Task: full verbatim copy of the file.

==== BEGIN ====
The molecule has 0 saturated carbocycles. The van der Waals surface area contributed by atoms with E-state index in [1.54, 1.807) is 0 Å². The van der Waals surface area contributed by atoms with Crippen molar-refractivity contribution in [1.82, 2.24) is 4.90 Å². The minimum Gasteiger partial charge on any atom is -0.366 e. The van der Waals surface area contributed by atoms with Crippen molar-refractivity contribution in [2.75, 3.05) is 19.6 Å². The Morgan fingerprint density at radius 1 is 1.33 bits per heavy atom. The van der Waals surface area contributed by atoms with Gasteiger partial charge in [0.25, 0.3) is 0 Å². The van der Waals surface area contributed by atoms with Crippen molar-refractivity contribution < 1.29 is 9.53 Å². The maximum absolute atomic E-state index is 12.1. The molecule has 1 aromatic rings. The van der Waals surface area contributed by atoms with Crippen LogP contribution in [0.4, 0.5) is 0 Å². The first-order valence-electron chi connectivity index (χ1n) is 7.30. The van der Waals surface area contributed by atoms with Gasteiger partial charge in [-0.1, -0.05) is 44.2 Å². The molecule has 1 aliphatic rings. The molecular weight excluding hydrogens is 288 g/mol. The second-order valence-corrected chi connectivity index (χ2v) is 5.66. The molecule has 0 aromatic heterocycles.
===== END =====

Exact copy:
The molecule has 0 saturated carbocycles. The van der Waals surface area contributed by atoms with E-state index in [1.54, 1.807) is 0 Å². The van der Waals surface area contributed by atoms with Crippen molar-refractivity contribution in [1.82, 2.24) is 4.90 Å². The minimum Gasteiger partial charge on any atom is -0.366 e. The van der Waals surface area contributed by atoms with Crippen molar-refractivity contribution in [2.75, 3.05) is 19.6 Å². The Morgan fingerprint density at radius 1 is 1.33 bits per heavy atom. The van der Waals surface area contributed by atoms with Gasteiger partial charge in [0.25, 0.3) is 0 Å². The van der Waals surface area contributed by atoms with Crippen molar-refractivity contribution < 1.29 is 9.53 Å². The maximum absolute atomic E-state index is 12.1. The molecule has 1 aromatic rings. The van der Waals surface area contributed by atoms with Crippen LogP contribution in [0.4, 0.5) is 0 Å². The first-order valence-electron chi connectivity index (χ1n) is 7.30. The van der Waals surface area contributed by atoms with Gasteiger partial charge in [-0.1, -0.05) is 44.2 Å². The molecule has 1 aliphatic rings. The molecular weight excluding hydrogens is 288 g/mol. The second-order valence-corrected chi connectivity index (χ2v) is 5.66. The molecule has 0 aromatic heterocycles.